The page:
Monday, August 17, 2009

The gospel versus -phobia

A brief break from chatter about revelation. This is a thought process, not a finished thought, hence the jumbled and possibly incomprehensible state of this post.

I'm thinking in particular of phenomena like xenophobia (racism) and homophobia. These seem to involve an unpleasant mix of fear and hatred, apparently without rational motivation. My guess is that these spring from the recognition that the other person is different from me, combined with the recognition (perhaps suppressed) that they are not all that different. I suspect it is hard to have this strength of feeling unless some proximity is felt - if the other were completely different, there would be a lot less threat implied by their existence. So this is all just one example of the complex relationship with "the other". The other is like me and yet unlike; unlike and yet disturbingly like.

The gospel seems to me to speak into this situation by affirming and bringing into the light the "likeness". By introducing us to "The Other" - God in Christ - the gospel makes it clear that the most fundamental thing about each of us is that we stand before someone utterly unlike us, our Creator. In that situation, we are all the same. Our differences do not register when measured against this absolute scale.

But this would not be sufficient by itself, I suspect, to overcome our fear of one another. Something more is needed, and that something more is the fact that God has become one of us - has entered into the sphere of particularity and difference. Jesus had a particular ethnicity, sexuality, gender. He was like and yet unlike. And yet his universal appeal, and universal love, serve in this sphere also to relativise our differences.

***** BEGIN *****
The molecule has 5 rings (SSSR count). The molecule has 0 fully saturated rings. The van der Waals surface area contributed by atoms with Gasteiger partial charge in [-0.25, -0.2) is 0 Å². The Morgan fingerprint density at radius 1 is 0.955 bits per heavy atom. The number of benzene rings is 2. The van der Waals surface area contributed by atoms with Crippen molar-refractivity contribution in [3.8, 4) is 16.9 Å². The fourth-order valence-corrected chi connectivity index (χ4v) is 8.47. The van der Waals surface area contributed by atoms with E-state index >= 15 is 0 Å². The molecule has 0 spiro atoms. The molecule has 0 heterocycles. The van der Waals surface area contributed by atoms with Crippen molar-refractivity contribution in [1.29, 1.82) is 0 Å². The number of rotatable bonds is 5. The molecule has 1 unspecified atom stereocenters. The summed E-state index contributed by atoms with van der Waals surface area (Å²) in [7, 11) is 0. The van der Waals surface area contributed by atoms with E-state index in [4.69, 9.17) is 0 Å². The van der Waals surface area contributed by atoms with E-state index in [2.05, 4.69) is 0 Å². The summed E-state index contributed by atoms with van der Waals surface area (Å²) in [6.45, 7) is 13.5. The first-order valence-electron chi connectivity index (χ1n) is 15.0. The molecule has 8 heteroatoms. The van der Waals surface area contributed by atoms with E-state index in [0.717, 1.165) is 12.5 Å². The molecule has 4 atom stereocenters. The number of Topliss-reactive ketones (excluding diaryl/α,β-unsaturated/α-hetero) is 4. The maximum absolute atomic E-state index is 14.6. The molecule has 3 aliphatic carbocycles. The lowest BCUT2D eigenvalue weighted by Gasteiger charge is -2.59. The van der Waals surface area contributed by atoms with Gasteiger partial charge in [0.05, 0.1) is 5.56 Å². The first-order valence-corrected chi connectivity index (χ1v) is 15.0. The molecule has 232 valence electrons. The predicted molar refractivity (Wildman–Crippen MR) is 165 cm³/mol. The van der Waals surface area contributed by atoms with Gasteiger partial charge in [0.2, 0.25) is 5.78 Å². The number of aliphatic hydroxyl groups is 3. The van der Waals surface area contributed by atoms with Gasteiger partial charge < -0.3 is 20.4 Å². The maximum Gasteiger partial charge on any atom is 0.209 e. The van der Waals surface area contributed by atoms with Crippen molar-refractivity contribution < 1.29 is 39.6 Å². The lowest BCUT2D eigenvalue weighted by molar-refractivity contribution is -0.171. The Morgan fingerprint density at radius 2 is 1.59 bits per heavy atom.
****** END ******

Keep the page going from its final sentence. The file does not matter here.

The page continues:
So the point is: there is no difference. All stand the same before God, in the sphere of absolute and relative "difference".

Connected thought: some will object to me lumping racism and homophobia together. I don't do that in the way that the secularist does; indeed, I reject the connection in the way that the secularist sees it. For me, homosexuality remains an ethical issue, because it is an ethical issue in the Scriptures. But even here, the difference is relativised. How can the Christian be homophobic when "such were some of you"? How can there be fear and hatred here when there is no difference except what God has made by graciously removing you from that sphere to this?

Another connected thought: the only absolute difference is one found outside the relationship between me and the other human beings. It is found in God, in Christ. Therefore it is not my business to prosecute this difference, but to entrust the management of it to him and in the meantime to love.

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